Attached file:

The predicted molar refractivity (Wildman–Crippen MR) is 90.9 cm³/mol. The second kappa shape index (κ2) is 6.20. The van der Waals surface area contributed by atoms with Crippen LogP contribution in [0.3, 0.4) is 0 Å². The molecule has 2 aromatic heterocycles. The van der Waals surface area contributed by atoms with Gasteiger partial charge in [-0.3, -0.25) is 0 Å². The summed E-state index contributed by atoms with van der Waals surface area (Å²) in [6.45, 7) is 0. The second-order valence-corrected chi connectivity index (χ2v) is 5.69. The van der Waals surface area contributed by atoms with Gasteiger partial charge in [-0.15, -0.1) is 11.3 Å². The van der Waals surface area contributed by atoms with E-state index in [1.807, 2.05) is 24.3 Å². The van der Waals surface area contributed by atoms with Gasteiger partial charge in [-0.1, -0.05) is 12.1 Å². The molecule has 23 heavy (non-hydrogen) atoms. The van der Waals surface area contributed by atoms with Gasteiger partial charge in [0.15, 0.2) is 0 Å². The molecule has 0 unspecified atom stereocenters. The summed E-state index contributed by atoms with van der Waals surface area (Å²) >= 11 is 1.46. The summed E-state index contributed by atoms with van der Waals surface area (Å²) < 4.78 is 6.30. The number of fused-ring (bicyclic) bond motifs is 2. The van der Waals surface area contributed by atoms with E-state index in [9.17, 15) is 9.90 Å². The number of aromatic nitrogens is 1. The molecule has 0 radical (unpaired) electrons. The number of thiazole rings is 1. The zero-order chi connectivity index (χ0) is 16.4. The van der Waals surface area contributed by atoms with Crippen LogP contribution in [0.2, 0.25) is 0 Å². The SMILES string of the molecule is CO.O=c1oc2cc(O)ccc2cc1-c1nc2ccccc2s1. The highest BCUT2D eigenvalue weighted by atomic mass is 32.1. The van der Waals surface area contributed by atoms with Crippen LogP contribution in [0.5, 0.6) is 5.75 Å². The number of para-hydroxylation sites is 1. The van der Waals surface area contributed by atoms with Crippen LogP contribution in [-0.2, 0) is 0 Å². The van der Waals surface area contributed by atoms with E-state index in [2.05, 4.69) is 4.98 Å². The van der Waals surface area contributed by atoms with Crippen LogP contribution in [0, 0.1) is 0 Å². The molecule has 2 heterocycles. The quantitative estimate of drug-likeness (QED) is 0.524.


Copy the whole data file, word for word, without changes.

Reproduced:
The predicted molar refractivity (Wildman–Crippen MR) is 90.9 cm³/mol. The second kappa shape index (κ2) is 6.20. The van der Waals surface area contributed by atoms with Crippen LogP contribution in [0.3, 0.4) is 0 Å². The molecule has 2 aromatic heterocycles. The van der Waals surface area contributed by atoms with Gasteiger partial charge in [-0.3, -0.25) is 0 Å². The summed E-state index contributed by atoms with van der Waals surface area (Å²) in [6.45, 7) is 0. The second-order valence-corrected chi connectivity index (χ2v) is 5.69. The van der Waals surface area contributed by atoms with Gasteiger partial charge in [-0.15, -0.1) is 11.3 Å². The van der Waals surface area contributed by atoms with E-state index in [1.807, 2.05) is 24.3 Å². The van der Waals surface area contributed by atoms with Gasteiger partial charge in [-0.1, -0.05) is 12.1 Å². The molecule has 23 heavy (non-hydrogen) atoms. The van der Waals surface area contributed by atoms with Gasteiger partial charge in [0.15, 0.2) is 0 Å². The molecule has 0 unspecified atom stereocenters. The summed E-state index contributed by atoms with van der Waals surface area (Å²) >= 11 is 1.46. The summed E-state index contributed by atoms with van der Waals surface area (Å²) < 4.78 is 6.30. The number of fused-ring (bicyclic) bond motifs is 2. The van der Waals surface area contributed by atoms with E-state index in [9.17, 15) is 9.90 Å². The number of aromatic nitrogens is 1. The molecule has 0 radical (unpaired) electrons. The number of thiazole rings is 1. The zero-order chi connectivity index (χ0) is 16.4. The van der Waals surface area contributed by atoms with Crippen LogP contribution in [0.2, 0.25) is 0 Å². The SMILES string of the molecule is CO.O=c1oc2cc(O)ccc2cc1-c1nc2ccccc2s1. The highest BCUT2D eigenvalue weighted by atomic mass is 32.1. The van der Waals surface area contributed by atoms with Crippen LogP contribution in [0.5, 0.6) is 5.75 Å². The number of para-hydroxylation sites is 1. The van der Waals surface area contributed by atoms with Crippen LogP contribution in [-0.2, 0) is 0 Å². The van der Waals surface area contributed by atoms with E-state index in [2.05, 4.69) is 4.98 Å². The van der Waals surface area contributed by atoms with Crippen LogP contribution in [0, 0.1) is 0 Å². The molecule has 2 heterocycles. The quantitative estimate of drug-likeness (QED) is 0.524.